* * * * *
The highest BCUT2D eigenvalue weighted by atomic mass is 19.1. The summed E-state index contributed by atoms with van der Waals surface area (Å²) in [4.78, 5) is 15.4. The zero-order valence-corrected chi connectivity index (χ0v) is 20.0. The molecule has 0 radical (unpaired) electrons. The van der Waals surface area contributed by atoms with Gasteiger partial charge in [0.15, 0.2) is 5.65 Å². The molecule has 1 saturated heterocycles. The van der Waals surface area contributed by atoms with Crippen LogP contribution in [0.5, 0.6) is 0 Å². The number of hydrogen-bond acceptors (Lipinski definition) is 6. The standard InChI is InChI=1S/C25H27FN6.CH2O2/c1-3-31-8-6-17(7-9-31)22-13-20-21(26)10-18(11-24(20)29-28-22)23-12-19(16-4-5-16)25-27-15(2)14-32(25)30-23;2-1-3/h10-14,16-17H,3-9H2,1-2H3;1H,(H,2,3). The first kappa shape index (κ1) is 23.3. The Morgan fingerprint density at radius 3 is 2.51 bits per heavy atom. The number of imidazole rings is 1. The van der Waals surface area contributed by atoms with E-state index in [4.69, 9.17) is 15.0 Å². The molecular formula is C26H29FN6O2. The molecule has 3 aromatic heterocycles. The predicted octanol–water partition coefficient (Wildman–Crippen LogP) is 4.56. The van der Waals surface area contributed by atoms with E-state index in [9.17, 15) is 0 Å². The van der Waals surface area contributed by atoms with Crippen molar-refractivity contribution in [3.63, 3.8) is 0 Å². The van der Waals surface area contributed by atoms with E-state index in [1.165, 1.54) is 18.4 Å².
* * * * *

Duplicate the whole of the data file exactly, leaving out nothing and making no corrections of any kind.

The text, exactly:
The highest BCUT2D eigenvalue weighted by atomic mass is 19.1. The summed E-state index contributed by atoms with van der Waals surface area (Å²) in [4.78, 5) is 15.4. The zero-order valence-corrected chi connectivity index (χ0v) is 20.0. The molecule has 0 radical (unpaired) electrons. The van der Waals surface area contributed by atoms with Gasteiger partial charge in [0.15, 0.2) is 5.65 Å². The molecule has 1 saturated heterocycles. The van der Waals surface area contributed by atoms with Crippen LogP contribution in [0.5, 0.6) is 0 Å². The number of hydrogen-bond acceptors (Lipinski definition) is 6. The standard InChI is InChI=1S/C25H27FN6.CH2O2/c1-3-31-8-6-17(7-9-31)22-13-20-21(26)10-18(11-24(20)29-28-22)23-12-19(16-4-5-16)25-27-15(2)14-32(25)30-23;2-1-3/h10-14,16-17H,3-9H2,1-2H3;1H,(H,2,3). The first kappa shape index (κ1) is 23.3. The Morgan fingerprint density at radius 3 is 2.51 bits per heavy atom. The number of imidazole rings is 1. The van der Waals surface area contributed by atoms with E-state index in [4.69, 9.17) is 15.0 Å². The molecular formula is C26H29FN6O2. The molecule has 3 aromatic heterocycles. The predicted octanol–water partition coefficient (Wildman–Crippen LogP) is 4.56. The van der Waals surface area contributed by atoms with E-state index in [9.17, 15) is 0 Å². The van der Waals surface area contributed by atoms with Crippen molar-refractivity contribution in [3.63, 3.8) is 0 Å². The van der Waals surface area contributed by atoms with E-state index in [1.165, 1.54) is 18.4 Å².